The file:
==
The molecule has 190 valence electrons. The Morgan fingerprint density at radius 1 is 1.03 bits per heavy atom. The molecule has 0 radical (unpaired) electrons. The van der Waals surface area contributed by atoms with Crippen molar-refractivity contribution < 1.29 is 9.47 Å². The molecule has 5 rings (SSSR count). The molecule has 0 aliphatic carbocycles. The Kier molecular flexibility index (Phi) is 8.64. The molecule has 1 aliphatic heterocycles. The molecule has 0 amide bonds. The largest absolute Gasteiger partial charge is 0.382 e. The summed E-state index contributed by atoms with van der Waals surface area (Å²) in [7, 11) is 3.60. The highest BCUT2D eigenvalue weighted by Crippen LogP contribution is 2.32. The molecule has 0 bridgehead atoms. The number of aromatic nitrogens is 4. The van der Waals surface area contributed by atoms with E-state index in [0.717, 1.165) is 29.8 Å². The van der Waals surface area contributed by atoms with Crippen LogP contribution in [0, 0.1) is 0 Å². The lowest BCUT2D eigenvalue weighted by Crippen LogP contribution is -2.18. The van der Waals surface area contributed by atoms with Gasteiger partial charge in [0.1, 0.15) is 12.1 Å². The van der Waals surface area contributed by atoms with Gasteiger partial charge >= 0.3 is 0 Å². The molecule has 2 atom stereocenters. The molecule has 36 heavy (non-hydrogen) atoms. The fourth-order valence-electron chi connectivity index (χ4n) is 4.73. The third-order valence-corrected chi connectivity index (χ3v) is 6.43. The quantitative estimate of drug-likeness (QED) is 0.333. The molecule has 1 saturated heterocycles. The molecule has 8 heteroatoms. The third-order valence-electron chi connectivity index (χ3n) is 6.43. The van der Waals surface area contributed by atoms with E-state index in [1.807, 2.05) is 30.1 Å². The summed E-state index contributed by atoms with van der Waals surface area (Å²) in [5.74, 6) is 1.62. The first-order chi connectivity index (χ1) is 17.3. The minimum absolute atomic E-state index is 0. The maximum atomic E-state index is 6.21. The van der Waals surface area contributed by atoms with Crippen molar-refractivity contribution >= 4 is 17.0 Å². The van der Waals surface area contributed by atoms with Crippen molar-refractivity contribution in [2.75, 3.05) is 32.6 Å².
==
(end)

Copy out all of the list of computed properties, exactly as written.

The molecule has 190 valence electrons. The Morgan fingerprint density at radius 1 is 1.03 bits per heavy atom. The molecule has 0 radical (unpaired) electrons. The van der Waals surface area contributed by atoms with Crippen molar-refractivity contribution < 1.29 is 9.47 Å². The molecule has 5 rings (SSSR count). The molecule has 0 aliphatic carbocycles. The Kier molecular flexibility index (Phi) is 8.64. The molecule has 1 aliphatic heterocycles. The molecule has 0 amide bonds. The largest absolute Gasteiger partial charge is 0.382 e. The summed E-state index contributed by atoms with van der Waals surface area (Å²) in [7, 11) is 3.60. The highest BCUT2D eigenvalue weighted by Crippen LogP contribution is 2.32. The molecule has 0 bridgehead atoms. The number of aromatic nitrogens is 4. The van der Waals surface area contributed by atoms with E-state index in [0.717, 1.165) is 29.8 Å². The van der Waals surface area contributed by atoms with Crippen LogP contribution in [0, 0.1) is 0 Å². The lowest BCUT2D eigenvalue weighted by Crippen LogP contribution is -2.18. The van der Waals surface area contributed by atoms with Gasteiger partial charge in [0.1, 0.15) is 12.1 Å². The van der Waals surface area contributed by atoms with Gasteiger partial charge >= 0.3 is 0 Å². The molecule has 2 atom stereocenters. The molecule has 36 heavy (non-hydrogen) atoms. The fourth-order valence-electron chi connectivity index (χ4n) is 4.73. The third-order valence-corrected chi connectivity index (χ3v) is 6.43. The quantitative estimate of drug-likeness (QED) is 0.333. The molecule has 1 saturated heterocycles. The molecule has 8 heteroatoms. The third-order valence-electron chi connectivity index (χ3n) is 6.43. The van der Waals surface area contributed by atoms with E-state index in [1.807, 2.05) is 30.1 Å². The summed E-state index contributed by atoms with van der Waals surface area (Å²) in [5.74, 6) is 1.62. The first-order chi connectivity index (χ1) is 17.3. The minimum absolute atomic E-state index is 0. The maximum atomic E-state index is 6.21. The van der Waals surface area contributed by atoms with Crippen molar-refractivity contribution >= 4 is 17.0 Å². The van der Waals surface area contributed by atoms with Crippen molar-refractivity contribution in [2.75, 3.05) is 32.6 Å².